The Double Misperception? Public Expectations and MP Orientations to Legislative Roles in Africa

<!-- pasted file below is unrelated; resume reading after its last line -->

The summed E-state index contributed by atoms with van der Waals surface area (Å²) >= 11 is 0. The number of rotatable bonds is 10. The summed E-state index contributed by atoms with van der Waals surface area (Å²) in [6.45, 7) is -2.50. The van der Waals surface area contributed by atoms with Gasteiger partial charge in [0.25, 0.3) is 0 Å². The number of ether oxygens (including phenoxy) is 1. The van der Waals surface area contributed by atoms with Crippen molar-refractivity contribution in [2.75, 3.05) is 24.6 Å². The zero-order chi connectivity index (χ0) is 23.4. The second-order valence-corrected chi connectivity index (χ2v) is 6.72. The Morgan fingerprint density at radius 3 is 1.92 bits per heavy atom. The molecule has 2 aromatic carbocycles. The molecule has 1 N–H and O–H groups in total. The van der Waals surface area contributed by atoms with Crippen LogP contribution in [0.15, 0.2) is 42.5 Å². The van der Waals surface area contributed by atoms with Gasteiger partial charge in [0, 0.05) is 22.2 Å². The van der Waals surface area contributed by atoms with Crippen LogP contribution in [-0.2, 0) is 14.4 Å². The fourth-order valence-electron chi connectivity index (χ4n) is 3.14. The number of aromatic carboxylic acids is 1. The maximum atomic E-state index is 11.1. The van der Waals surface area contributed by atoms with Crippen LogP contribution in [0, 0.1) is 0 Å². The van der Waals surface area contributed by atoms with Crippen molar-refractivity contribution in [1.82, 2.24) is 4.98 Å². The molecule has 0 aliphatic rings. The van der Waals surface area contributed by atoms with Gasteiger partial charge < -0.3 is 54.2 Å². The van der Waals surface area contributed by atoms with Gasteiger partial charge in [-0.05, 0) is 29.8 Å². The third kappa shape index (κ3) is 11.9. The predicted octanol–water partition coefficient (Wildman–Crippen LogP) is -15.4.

Most analysts of African politics claim that the relationship between citizens and elected representatives is not one of principals and agents, but rather one of clients and patrons. I provide an initial interrogation of this common wisdom with data from the African Legislatures Project, describing across 17 countries how members of parliament understand their own roles, and what African citizens expect from their MPs. Neither MP role orientations nor citizen expectations neatly conform to the common wisdom. There is a great deal of variation across the continent, and much of it has to do with electoral system design. Single member constituencies, particularly, provide a range of interesting dynamics that produce surprising gaps between what citizens want and what their MPs do.